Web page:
The collapse of Croydon Council’s finances got a debate all to itself at the House of Commons last week. But two of the borough’s three MPs didn’t bother to show up.
Adjournment debates are a peculiar piece of parliamentary procedure, in which an MP makes a speech on a pressing matter of the day, and a government minister then makes a response.
In the case of the debate called by David Simmonds, the Tory MP for Ruislip, Northwood and Pinner, it was a blatant attempt by the Conservatives to rub Labour’s nose in the mess of Tony Newman and Jo Negrini’s making in Croydon.
Had either Steve Reed OBE, the MP for Croydon North, or Croydon Central MP Sarah Jones, wanted to attend the debate and make suitable interventions to defend their Labour-run council’s record, they could have turn up and, after catching the Speaker’s eye, might have made a point of order intervention on behalf of their erstwhile chums and colleagues.
But they chose not to.
In fact, for much of the 30-minute duration of the debate (which you can read in full in Hansard here), the Labour benches in the Commons chamber were empty. No one, it seemed, wanted to defend the indefensible. The Tories were talking to themselves.
Here was the “Mother of Parliaments”, in the middle of the coronavirus pandemic and with the clock ticking on Brexit, devoting its time to a transparent effort at party political point-scoring. And politicians wonder why the public holds them in such low esteem.
Simmonds’ 15 minutes of (not much) fame saw him, inevitably, call for a Conservative administration in Croydon – presumably, the Tory MP is unaware that on leaving office in 2014, his party colleagues had left a debt of £1billion on the borough’s books following their own misadventures in commercial property, such as the vastly overpriced Fisher’s Folly.
Simmonds even gave the former Woolworths store manager and Croydon councillor, Jason Cummings, a namecheck. Perhaps the MP didn’t know that the leader of Croydon Conservatives is, in fact, Jason Perry.
But did Simmonds really intend to highlight that a promised planned 4.5 per cent rise in local authority funding next year under his Tory government will still leave a covid-caused funding gap for most councils?
The party loyalist then went on to claim “councils’ financial resilience should not be compromised” by the cost impact of coronavirus. Which of course is bunkum. It’s just that there was no opposition MPs in the chamber to challenge such nonsense.
It was not long before Simmonds turned to Brick by Brick, Croydon’s loss-making housing developer, and its part the council’s collapse.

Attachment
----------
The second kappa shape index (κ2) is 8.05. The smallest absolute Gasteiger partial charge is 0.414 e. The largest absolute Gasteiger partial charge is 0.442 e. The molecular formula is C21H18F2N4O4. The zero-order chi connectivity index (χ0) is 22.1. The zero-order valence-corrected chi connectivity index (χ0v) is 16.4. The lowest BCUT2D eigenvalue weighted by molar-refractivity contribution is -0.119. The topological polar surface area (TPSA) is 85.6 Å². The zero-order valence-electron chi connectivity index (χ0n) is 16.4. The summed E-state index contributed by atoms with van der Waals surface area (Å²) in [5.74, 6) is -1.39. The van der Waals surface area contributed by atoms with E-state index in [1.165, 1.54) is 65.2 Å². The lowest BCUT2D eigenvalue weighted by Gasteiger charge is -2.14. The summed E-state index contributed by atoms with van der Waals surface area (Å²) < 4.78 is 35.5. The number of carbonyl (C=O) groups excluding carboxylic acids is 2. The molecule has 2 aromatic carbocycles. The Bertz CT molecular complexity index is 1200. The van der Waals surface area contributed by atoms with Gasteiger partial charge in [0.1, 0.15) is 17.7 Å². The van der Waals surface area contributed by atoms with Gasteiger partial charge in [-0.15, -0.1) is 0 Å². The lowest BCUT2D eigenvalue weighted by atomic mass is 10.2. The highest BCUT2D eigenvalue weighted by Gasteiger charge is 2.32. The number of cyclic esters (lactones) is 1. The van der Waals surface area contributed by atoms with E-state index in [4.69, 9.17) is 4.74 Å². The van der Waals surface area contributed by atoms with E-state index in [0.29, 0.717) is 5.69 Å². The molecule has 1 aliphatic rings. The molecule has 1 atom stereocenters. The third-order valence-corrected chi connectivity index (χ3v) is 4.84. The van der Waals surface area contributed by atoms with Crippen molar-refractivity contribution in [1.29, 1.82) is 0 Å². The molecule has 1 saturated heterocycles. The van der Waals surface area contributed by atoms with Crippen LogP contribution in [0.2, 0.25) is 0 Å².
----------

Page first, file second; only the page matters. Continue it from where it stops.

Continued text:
This is now part of parliamentary record: “It is noteworthy in the case of Croydon that, unusually, the local authority has loaned a housing subsidiary of around £220million of capital — borrowed money — of which a total of zero has been returned against a reported business plan to return £110million by today,” Simmonds said.
“Clearly, that knocks a very significant hole in its budgetary position. As it went into the covid crisis with a capital debt of £1.5billion, by far the highest in London, it is clear that, although capital borrowing to invest in assets and services is no bad thing, it does impose borrowing costs on Council Tax-payers — in this case, about £43million each year.
“That is compounded if those business plans go wrong.”
Referring to “a burst of speculative property investments”, Simmonds said, “It is clear that diversion of resources into servicing debts that are not generating their planned returns on such a scale was a significant part of the problem and created a very weak financial position going into the covid outbreak.”
Simmonds called the £66million budget shortfall in Croydon this financial year “a cash-flow problem on a massive scale, distinctly out of proportion with anything that we have seen in any other London borough”.
Responding on behalf of the government was Kelly Tolhurst, the parliamentary under-secretary for housing, communities and local government. As such, she is likely to be among those who will be going through Croydon’s submission for a £150million bail-out.
Given the tone of her response in the debate, the MHCLG may not be entirely sympathetic to Croydon’s appeal. “Labour recklessly gambled hundreds of thousands, even millions, of pounds of taxpayers’ moneys on disastrous commercial property ventures,” Tolhurst told the House.
“I can reassure Members that the Secretary of State will take a keen interest in the steps the council will need to take to address the governance and financial management issues that have been identified through the independent review, ensuring that the residents of Croydon receive the services they have every right to expect,” she said.
The residents of Croydon North and Croydon Central might expect to be better represented in the House, too.
Read more: MP Reed discovers 20-20 hindsight over council finances
Read more: Council hands government a begging letter asking for £150m
Read more: Jenrick orders urgent inquiry into ‘unacceptable’ council
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